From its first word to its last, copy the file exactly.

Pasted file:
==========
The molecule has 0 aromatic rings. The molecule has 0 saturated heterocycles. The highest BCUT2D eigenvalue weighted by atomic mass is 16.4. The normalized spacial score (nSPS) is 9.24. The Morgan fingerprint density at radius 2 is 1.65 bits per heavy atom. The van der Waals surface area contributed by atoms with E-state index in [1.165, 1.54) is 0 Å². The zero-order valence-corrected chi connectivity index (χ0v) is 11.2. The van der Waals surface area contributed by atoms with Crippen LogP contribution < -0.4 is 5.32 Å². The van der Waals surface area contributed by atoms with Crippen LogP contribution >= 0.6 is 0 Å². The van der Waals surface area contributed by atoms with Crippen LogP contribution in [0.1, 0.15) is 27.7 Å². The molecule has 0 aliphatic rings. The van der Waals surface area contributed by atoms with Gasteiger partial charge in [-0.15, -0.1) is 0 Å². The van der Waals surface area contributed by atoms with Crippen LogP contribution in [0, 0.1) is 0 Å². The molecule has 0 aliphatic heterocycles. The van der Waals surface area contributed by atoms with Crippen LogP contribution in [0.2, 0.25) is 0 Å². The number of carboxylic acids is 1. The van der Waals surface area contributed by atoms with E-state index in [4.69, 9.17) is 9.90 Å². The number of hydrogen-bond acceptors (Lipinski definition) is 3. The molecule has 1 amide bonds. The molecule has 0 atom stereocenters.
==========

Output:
The molecule has 0 aromatic rings. The molecule has 0 saturated heterocycles. The highest BCUT2D eigenvalue weighted by atomic mass is 16.4. The normalized spacial score (nSPS) is 9.24. The Morgan fingerprint density at radius 2 is 1.65 bits per heavy atom. The van der Waals surface area contributed by atoms with E-state index in [1.165, 1.54) is 0 Å². The zero-order valence-corrected chi connectivity index (χ0v) is 11.2. The van der Waals surface area contributed by atoms with Crippen LogP contribution < -0.4 is 5.32 Å². The van der Waals surface area contributed by atoms with Crippen LogP contribution >= 0.6 is 0 Å². The van der Waals surface area contributed by atoms with Crippen LogP contribution in [0.1, 0.15) is 27.7 Å². The molecule has 0 aliphatic rings. The van der Waals surface area contributed by atoms with Gasteiger partial charge in [-0.15, -0.1) is 0 Å². The van der Waals surface area contributed by atoms with Crippen LogP contribution in [0, 0.1) is 0 Å². The molecule has 0 aliphatic heterocycles. The van der Waals surface area contributed by atoms with Crippen LogP contribution in [0.2, 0.25) is 0 Å². The number of carboxylic acids is 1. The van der Waals surface area contributed by atoms with E-state index in [4.69, 9.17) is 9.90 Å². The number of hydrogen-bond acceptors (Lipinski definition) is 3. The molecule has 1 amide bonds. The molecule has 0 atom stereocenters.